Many companies institute storage limitations on their Exchange Server mailboxes. A storage limit of 50MB is common, and even lower storage limits aren't unreasonable or unheard of. A low storage limit means that employees must take various actions on a regular basis to reduce the size of their mailbox. For example, I typically send and receive anywhere from 20 to 50 email messages a day. If each email message is a mere 10KB, I'm adding almost half a megabyte of information to my mailbox every day. If any of the messages I send or receive have attachments, I can easily add more than a megabyte of data to my mailbox each day.

To keep your Exchange mailbox within its storage limits, you could simply purge items from your mailbox every day. Deleting read messages, purging your Sent Items folder regularly, and deleting old appointments, tasks, and journal entries is a surefire way to keep your mailbox size small. Unfortunately, this method also prevents you from referring back to a crucial message you sent 3 months ago or determining exactly when you met with an important client. To keep your mailbox small and maintain a record of important messages and other Outlook items, consider using Outlook's built-in AutoArchiving feature.

By default, AutoArchiving moves messages that are older than a certain date to folders in the archive.pst file, which is typically stored on your local hard disk. Outlook then removes the messages from your Exchange mailbox, saving space and reducing clutter.

To access Outlook's AutoArchiving options, choose Options from the Tools menu, go to the Other tab, and click AutoArchive. The AutoArchive dialog box contains AutoArchive options for your entire mailbox. By default, AutoArchive runs every 14 days; however, you can choose a different interval to meet your particular needs. Outlook archives Calendar, Tasks, and Journal items after 6 months; Deleted Items after 2 months; and Inbox, Drafts, and Notes items after 3 months. The Contacts folder is never archived.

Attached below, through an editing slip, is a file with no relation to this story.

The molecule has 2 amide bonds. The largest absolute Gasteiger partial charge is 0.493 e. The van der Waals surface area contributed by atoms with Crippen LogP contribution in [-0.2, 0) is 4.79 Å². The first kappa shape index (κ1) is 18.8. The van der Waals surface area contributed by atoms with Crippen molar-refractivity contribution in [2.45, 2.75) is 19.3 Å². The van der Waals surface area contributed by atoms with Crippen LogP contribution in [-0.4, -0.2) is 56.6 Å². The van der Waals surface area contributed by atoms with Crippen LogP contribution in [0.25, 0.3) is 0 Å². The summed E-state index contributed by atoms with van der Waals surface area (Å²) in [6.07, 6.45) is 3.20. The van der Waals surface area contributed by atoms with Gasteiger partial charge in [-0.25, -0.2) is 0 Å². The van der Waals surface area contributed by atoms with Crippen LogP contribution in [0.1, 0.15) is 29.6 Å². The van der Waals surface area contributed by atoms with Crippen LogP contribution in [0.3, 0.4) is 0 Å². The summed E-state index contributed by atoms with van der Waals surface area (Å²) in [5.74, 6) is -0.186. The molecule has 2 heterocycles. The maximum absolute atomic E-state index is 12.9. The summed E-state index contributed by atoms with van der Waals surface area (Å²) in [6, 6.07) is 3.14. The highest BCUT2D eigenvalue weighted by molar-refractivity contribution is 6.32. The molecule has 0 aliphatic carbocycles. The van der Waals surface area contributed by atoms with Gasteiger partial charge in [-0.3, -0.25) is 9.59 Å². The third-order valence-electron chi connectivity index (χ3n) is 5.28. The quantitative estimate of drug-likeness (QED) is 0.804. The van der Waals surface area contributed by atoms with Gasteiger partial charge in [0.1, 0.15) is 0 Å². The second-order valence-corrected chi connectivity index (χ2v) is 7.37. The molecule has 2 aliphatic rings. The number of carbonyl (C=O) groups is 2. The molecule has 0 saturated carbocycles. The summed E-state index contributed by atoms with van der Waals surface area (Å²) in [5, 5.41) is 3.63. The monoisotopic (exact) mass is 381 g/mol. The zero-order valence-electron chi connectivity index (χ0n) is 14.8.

If you have a very low mailbox size limit, you might want slightly more aggressive AutoArchive settings on certain folders. To configure the settings on a per-folder basis, right-click the folder name, choose Properties, and go to the AutoArchive tab.

By default, all items in a folder are archived if they meet the AutoArchive age criteria. However, you can exclude items in a folder from automatic archiving on a per-item basis. For example, if you want to clean out all Inbox items that are more than 3 months old but keep three items that contain information you need on a regular basis, you can do so. To prevent Outlook from AutoArchiving an item, open the item and choose Properties from the File menu. Select "Do not AutoArchive this item" and click OK. Close the item and save your changes.

In Outlook 2003 and Outlook 2002, the archive.pst file should be visible at the top of Outlook's Folder List. The file, called Archive Folders, contains a duplicate of the folders in your Exchange mailbox, and these folders contain any items that Outlook has archived. You can access these items just as you would items in Outlook's regular folders. If you don't see Archive Folders in your Folder List, choose File, Open, Outlook Data File (or Personal Folders File in Outlook 2000 and earlier) and search for the archive.pst file. Opening this file through Outlook will add Archive Folders to your Folder List. (Windows XP and Windows 2000 treat .pst files as hidden files, so before you can find archive.pst, you must enable hidden-file viewing. To do so, open the Folder Options dialog box in Control Panel. On the View tab, select "Show hidden files and folders.")